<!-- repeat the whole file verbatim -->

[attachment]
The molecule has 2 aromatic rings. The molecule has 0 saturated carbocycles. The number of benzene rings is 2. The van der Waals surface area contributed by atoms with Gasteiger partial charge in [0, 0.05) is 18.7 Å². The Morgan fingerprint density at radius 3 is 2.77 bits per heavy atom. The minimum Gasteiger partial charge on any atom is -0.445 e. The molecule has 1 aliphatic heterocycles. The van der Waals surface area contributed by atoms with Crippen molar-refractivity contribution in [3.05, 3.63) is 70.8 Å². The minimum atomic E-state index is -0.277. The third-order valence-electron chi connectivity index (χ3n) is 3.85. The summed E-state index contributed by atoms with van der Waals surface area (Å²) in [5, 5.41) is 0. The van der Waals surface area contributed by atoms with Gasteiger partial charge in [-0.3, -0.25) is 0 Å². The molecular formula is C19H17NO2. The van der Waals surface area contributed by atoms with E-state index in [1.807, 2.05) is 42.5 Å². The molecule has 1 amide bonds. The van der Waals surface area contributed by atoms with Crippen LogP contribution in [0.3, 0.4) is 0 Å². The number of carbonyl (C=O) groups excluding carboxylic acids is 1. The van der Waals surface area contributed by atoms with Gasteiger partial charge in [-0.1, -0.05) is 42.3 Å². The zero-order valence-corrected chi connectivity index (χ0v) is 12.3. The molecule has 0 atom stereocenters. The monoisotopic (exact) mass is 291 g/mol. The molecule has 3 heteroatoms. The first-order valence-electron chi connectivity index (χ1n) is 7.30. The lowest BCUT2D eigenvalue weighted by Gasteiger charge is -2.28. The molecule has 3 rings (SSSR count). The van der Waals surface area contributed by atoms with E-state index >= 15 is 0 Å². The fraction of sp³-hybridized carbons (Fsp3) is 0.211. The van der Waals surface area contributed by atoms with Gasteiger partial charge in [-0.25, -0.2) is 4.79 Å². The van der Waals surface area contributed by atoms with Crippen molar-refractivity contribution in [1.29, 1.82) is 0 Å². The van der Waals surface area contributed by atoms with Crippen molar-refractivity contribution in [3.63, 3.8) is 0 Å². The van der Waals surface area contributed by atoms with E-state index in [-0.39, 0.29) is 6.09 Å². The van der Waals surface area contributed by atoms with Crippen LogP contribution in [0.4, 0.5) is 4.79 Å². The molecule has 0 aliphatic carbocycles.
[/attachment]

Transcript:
The molecule has 2 aromatic rings. The molecule has 0 saturated carbocycles. The number of benzene rings is 2. The van der Waals surface area contributed by atoms with Gasteiger partial charge in [0, 0.05) is 18.7 Å². The Morgan fingerprint density at radius 3 is 2.77 bits per heavy atom. The minimum Gasteiger partial charge on any atom is -0.445 e. The molecule has 1 aliphatic heterocycles. The van der Waals surface area contributed by atoms with Crippen molar-refractivity contribution in [3.05, 3.63) is 70.8 Å². The minimum atomic E-state index is -0.277. The third-order valence-electron chi connectivity index (χ3n) is 3.85. The summed E-state index contributed by atoms with van der Waals surface area (Å²) in [5, 5.41) is 0. The van der Waals surface area contributed by atoms with Gasteiger partial charge in [-0.3, -0.25) is 0 Å². The molecular formula is C19H17NO2. The van der Waals surface area contributed by atoms with E-state index in [1.807, 2.05) is 42.5 Å². The molecule has 1 amide bonds. The van der Waals surface area contributed by atoms with Crippen LogP contribution in [0.3, 0.4) is 0 Å². The number of carbonyl (C=O) groups excluding carboxylic acids is 1. The van der Waals surface area contributed by atoms with Gasteiger partial charge in [-0.1, -0.05) is 42.3 Å². The zero-order valence-corrected chi connectivity index (χ0v) is 12.3. The molecule has 0 atom stereocenters. The monoisotopic (exact) mass is 291 g/mol. The molecule has 3 heteroatoms. The first-order valence-electron chi connectivity index (χ1n) is 7.30. The lowest BCUT2D eigenvalue weighted by Gasteiger charge is -2.28. The molecule has 3 rings (SSSR count). The van der Waals surface area contributed by atoms with E-state index >= 15 is 0 Å². The fraction of sp³-hybridized carbons (Fsp3) is 0.211. The van der Waals surface area contributed by atoms with Gasteiger partial charge in [-0.25, -0.2) is 4.79 Å². The van der Waals surface area contributed by atoms with Crippen molar-refractivity contribution in [1.29, 1.82) is 0 Å². The van der Waals surface area contributed by atoms with Crippen molar-refractivity contribution in [3.63, 3.8) is 0 Å². The van der Waals surface area contributed by atoms with E-state index in [-0.39, 0.29) is 6.09 Å². The van der Waals surface area contributed by atoms with Crippen LogP contribution in [0.4, 0.5) is 4.79 Å². The molecule has 0 aliphatic carbocycles.